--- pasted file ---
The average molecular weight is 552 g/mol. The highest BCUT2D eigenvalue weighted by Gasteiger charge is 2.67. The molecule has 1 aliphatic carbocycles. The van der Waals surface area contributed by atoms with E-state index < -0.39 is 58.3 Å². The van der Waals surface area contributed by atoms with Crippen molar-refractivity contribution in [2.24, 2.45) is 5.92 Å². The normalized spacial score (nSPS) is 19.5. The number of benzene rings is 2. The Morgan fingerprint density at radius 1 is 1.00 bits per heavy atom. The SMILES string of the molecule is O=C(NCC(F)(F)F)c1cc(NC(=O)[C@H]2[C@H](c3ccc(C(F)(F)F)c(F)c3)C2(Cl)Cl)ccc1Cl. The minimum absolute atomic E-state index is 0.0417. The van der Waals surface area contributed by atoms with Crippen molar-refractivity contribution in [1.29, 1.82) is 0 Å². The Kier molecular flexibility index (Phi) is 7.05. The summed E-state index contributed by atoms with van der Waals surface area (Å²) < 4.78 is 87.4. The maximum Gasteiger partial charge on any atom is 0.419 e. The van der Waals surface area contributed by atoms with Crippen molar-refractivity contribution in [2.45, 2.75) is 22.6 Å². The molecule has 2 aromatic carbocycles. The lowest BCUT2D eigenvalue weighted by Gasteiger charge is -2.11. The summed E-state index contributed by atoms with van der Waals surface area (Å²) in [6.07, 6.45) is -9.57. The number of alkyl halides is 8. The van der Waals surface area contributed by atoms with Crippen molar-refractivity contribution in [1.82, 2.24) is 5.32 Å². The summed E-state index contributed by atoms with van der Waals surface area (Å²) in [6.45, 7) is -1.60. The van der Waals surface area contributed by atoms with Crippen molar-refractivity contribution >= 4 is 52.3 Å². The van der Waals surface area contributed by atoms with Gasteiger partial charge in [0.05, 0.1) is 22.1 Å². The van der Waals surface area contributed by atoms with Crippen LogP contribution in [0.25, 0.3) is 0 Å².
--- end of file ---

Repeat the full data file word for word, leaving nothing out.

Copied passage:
The average molecular weight is 552 g/mol. The highest BCUT2D eigenvalue weighted by Gasteiger charge is 2.67. The molecule has 1 aliphatic carbocycles. The van der Waals surface area contributed by atoms with E-state index < -0.39 is 58.3 Å². The van der Waals surface area contributed by atoms with Crippen molar-refractivity contribution in [2.24, 2.45) is 5.92 Å². The normalized spacial score (nSPS) is 19.5. The number of benzene rings is 2. The Morgan fingerprint density at radius 1 is 1.00 bits per heavy atom. The SMILES string of the molecule is O=C(NCC(F)(F)F)c1cc(NC(=O)[C@H]2[C@H](c3ccc(C(F)(F)F)c(F)c3)C2(Cl)Cl)ccc1Cl. The minimum absolute atomic E-state index is 0.0417. The van der Waals surface area contributed by atoms with Crippen molar-refractivity contribution in [1.29, 1.82) is 0 Å². The Kier molecular flexibility index (Phi) is 7.05. The summed E-state index contributed by atoms with van der Waals surface area (Å²) < 4.78 is 87.4. The maximum Gasteiger partial charge on any atom is 0.419 e. The van der Waals surface area contributed by atoms with Crippen molar-refractivity contribution in [2.45, 2.75) is 22.6 Å². The molecule has 2 aromatic carbocycles. The lowest BCUT2D eigenvalue weighted by Gasteiger charge is -2.11. The summed E-state index contributed by atoms with van der Waals surface area (Å²) in [6.07, 6.45) is -9.57. The number of alkyl halides is 8. The van der Waals surface area contributed by atoms with Crippen molar-refractivity contribution in [1.82, 2.24) is 5.32 Å². The summed E-state index contributed by atoms with van der Waals surface area (Å²) in [6.45, 7) is -1.60. The van der Waals surface area contributed by atoms with Crippen molar-refractivity contribution >= 4 is 52.3 Å². The van der Waals surface area contributed by atoms with Gasteiger partial charge in [0.05, 0.1) is 22.1 Å². The van der Waals surface area contributed by atoms with Crippen LogP contribution in [0.25, 0.3) is 0 Å².